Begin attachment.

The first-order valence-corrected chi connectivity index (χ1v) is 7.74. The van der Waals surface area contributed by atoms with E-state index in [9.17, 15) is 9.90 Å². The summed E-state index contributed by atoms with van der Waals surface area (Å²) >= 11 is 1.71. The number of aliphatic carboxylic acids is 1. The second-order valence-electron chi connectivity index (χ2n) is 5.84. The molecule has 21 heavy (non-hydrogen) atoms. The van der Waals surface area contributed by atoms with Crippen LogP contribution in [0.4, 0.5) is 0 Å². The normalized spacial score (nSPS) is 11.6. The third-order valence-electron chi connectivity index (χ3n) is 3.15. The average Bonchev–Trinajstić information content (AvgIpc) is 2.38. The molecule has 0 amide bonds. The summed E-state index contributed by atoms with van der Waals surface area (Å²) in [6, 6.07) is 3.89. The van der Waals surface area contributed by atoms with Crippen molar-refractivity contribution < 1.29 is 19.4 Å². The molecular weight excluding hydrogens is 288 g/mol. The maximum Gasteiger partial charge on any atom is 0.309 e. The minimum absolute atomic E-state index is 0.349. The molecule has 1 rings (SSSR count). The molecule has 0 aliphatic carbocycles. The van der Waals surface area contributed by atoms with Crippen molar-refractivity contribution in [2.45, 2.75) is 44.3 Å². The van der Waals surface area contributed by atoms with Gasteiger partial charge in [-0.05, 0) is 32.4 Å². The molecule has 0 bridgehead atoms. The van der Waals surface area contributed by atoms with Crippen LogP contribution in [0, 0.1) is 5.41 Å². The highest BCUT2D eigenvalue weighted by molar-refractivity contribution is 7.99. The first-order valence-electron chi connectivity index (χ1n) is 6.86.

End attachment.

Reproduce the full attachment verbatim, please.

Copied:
The first-order valence-corrected chi connectivity index (χ1v) is 7.74. The van der Waals surface area contributed by atoms with E-state index in [9.17, 15) is 9.90 Å². The summed E-state index contributed by atoms with van der Waals surface area (Å²) >= 11 is 1.71. The number of aliphatic carboxylic acids is 1. The second-order valence-electron chi connectivity index (χ2n) is 5.84. The molecule has 21 heavy (non-hydrogen) atoms. The van der Waals surface area contributed by atoms with Crippen LogP contribution in [0.4, 0.5) is 0 Å². The normalized spacial score (nSPS) is 11.6. The third-order valence-electron chi connectivity index (χ3n) is 3.15. The average Bonchev–Trinajstić information content (AvgIpc) is 2.38. The molecule has 0 amide bonds. The summed E-state index contributed by atoms with van der Waals surface area (Å²) in [6, 6.07) is 3.89. The van der Waals surface area contributed by atoms with Crippen molar-refractivity contribution < 1.29 is 19.4 Å². The molecular weight excluding hydrogens is 288 g/mol. The maximum Gasteiger partial charge on any atom is 0.309 e. The minimum absolute atomic E-state index is 0.349. The molecule has 1 rings (SSSR count). The molecule has 0 aliphatic carbocycles. The van der Waals surface area contributed by atoms with Crippen molar-refractivity contribution in [2.45, 2.75) is 44.3 Å². The van der Waals surface area contributed by atoms with Gasteiger partial charge in [-0.05, 0) is 32.4 Å². The molecule has 0 bridgehead atoms. The van der Waals surface area contributed by atoms with Crippen LogP contribution in [0, 0.1) is 5.41 Å². The highest BCUT2D eigenvalue weighted by molar-refractivity contribution is 7.99. The first-order valence-electron chi connectivity index (χ1n) is 6.86.